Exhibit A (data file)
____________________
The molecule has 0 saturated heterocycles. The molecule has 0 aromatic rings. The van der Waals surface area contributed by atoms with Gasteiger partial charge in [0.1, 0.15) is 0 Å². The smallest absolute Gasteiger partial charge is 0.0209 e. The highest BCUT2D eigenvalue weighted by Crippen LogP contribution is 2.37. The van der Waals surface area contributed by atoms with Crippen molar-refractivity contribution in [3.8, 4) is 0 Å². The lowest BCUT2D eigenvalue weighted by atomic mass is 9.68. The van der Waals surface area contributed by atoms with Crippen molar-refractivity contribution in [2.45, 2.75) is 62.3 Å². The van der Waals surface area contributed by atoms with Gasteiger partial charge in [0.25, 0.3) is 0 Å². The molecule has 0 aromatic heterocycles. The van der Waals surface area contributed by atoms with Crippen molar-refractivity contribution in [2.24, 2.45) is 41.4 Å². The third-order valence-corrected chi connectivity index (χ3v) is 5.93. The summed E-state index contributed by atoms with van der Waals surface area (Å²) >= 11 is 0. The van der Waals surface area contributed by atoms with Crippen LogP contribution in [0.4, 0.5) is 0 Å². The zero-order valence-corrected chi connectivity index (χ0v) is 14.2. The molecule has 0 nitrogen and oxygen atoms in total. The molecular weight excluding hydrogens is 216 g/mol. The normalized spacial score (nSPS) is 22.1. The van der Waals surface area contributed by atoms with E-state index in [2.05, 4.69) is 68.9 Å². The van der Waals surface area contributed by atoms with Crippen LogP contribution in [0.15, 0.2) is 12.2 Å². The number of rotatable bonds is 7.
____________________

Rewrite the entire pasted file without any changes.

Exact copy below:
The molecule has 0 saturated heterocycles. The molecule has 0 aromatic rings. The van der Waals surface area contributed by atoms with Gasteiger partial charge in [0.1, 0.15) is 0 Å². The smallest absolute Gasteiger partial charge is 0.0209 e. The highest BCUT2D eigenvalue weighted by Crippen LogP contribution is 2.37. The van der Waals surface area contributed by atoms with Crippen molar-refractivity contribution in [3.8, 4) is 0 Å². The lowest BCUT2D eigenvalue weighted by atomic mass is 9.68. The van der Waals surface area contributed by atoms with Crippen molar-refractivity contribution in [2.45, 2.75) is 62.3 Å². The van der Waals surface area contributed by atoms with Gasteiger partial charge in [0.25, 0.3) is 0 Å². The molecule has 0 aromatic heterocycles. The van der Waals surface area contributed by atoms with Crippen molar-refractivity contribution in [2.24, 2.45) is 41.4 Å². The third-order valence-corrected chi connectivity index (χ3v) is 5.93. The summed E-state index contributed by atoms with van der Waals surface area (Å²) >= 11 is 0. The van der Waals surface area contributed by atoms with Crippen LogP contribution in [0.4, 0.5) is 0 Å². The zero-order valence-corrected chi connectivity index (χ0v) is 14.2. The molecule has 0 nitrogen and oxygen atoms in total. The molecular weight excluding hydrogens is 216 g/mol. The normalized spacial score (nSPS) is 22.1. The van der Waals surface area contributed by atoms with E-state index in [2.05, 4.69) is 68.9 Å². The van der Waals surface area contributed by atoms with Crippen LogP contribution in [0.15, 0.2) is 12.2 Å². The number of rotatable bonds is 7.